He recalls treating obese and diabetic patients with traditional methods, which included what he characterizes as poor dietary recommendations and a slurry of drugs. He explains, “It became obvious that I’m just sort of holding their hand until they get their heart attack, until they get dialysis, until they go blind, until we chop their feet off.”

    “It’s really sad to realize that the profession that you’ve chosen is not really helping people,” he says. This realization compelled him to diagnose the problems associated with traditional care and seek alternative treatment methods for his patients.

    Fung historicizes what he calls “the modern eating pattern,” which emerged in 1977 in the U.S. with the development of the Dietary Guidelines for Americans. He notes the 1977 guidelines led to the consumption of more grains and sugars, which in turn led to people “eating often, eating late, and eating all the time.”

    Incidences of obesity and Type 2 diabetes reached epidemic levels, and the most common treatments long have been drug interventions. Unfortunately, the prevailing non-pharmaceutical prescription — to eat less and move more — has a 99.9% failure rate. Fung observes that popular wisdom tells us to blame the patient and assume he or she did not adhere to the prescription. He claims a basic understanding of metabolism suggests otherwise, however.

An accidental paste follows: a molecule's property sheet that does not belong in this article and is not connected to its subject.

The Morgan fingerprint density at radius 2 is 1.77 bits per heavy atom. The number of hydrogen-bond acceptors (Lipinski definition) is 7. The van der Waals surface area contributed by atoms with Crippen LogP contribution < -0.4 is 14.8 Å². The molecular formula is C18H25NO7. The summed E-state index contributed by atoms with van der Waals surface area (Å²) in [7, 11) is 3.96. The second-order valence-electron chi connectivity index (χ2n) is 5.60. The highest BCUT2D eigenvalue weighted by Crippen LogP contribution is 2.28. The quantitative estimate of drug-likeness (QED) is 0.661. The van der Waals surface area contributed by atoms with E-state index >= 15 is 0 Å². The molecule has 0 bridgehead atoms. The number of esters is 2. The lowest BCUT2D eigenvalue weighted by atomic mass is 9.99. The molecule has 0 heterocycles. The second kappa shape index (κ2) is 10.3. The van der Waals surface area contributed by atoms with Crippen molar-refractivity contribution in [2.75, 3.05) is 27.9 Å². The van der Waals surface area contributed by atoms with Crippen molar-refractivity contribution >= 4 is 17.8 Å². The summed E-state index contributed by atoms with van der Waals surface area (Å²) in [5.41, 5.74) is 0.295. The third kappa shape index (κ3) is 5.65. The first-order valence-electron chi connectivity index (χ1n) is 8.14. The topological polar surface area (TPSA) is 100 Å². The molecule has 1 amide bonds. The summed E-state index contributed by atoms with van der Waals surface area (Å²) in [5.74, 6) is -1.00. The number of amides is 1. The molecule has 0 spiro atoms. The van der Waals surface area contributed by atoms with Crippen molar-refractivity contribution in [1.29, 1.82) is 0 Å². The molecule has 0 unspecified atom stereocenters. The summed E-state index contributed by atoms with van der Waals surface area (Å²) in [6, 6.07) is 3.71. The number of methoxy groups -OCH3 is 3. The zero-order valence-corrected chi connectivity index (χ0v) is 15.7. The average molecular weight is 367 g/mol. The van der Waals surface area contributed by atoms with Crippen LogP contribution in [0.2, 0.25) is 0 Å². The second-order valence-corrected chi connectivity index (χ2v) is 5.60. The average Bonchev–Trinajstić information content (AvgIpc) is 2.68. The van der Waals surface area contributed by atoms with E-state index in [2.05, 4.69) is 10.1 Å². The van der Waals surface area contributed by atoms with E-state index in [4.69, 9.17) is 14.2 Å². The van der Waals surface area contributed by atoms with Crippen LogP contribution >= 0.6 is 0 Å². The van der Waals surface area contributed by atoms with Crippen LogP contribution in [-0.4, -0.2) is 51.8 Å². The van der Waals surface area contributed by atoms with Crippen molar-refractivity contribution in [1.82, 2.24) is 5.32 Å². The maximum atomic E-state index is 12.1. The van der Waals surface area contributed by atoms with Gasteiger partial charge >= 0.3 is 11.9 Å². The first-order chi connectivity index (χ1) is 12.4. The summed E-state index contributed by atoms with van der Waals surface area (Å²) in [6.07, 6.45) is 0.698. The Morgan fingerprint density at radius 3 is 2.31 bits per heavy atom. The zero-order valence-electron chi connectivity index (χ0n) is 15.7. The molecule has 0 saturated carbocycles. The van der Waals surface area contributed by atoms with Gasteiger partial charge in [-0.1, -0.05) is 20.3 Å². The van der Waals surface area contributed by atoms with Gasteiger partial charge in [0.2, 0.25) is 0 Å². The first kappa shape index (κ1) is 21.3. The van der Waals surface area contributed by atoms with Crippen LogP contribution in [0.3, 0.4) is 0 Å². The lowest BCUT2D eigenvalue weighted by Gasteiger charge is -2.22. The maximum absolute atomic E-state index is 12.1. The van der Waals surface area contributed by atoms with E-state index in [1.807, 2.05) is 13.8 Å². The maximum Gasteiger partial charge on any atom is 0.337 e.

Fung explains why a significant reduction in caloric intake leads to a decrease in basal metabolism. This biological inevitability is ignored by the proponents of the “calories in, calories out” fallacy, he observes.

    He also explains why intermittent fasting is an effective alternative to traditional treatments for obesity and diabetes. The modern eating pattern keeps our insulin levels high all the time as we eat over long durations, and when insulin remains high all the time, Fung explains, our bodies store food energy as fat, and we remain hungry.

    Intermittent fasting, on the other hand, allows insulin levels to drop, which puts us in burning mode rather than storing mode.
    Fung claims his recommendations are so effective that patients no longer need to say, “Oh wow, I have to go see my doctor to see what pill I need,” or, “I need to go see my doctor to see if he needs to stick a stent in me.” Instead, Fung explains, “We’re giving you the power to take back your own health, because you’re not gonna get it from anywhere else.”

    CrossFit® - Forging Elite Fitness® (

  • Tooth pain? Its telling you the important signal

    4:17

    Unfortunately or fortunately, the human tooth is connected with so many nerves and when it's damaged, you will feel serious pain.


    There are several signals that tell you the degree of tooth decay so if you have any pain or symtoms, I hope you visit the dentist as soon as possible.



    Leading Digital Dentistry,

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  • Kids Ask Awkward Health Questions! | Doctor Mike

    7:34

    I never thought I would include my nephews into a YT video but these guys were staying with me for a bit so we decided to turn on the camera and see what would happen. Steve and Dan both just started High School and Ari is in middle school.

    If you have questions or have comments about the video please jump into the comments section so that we can discuss.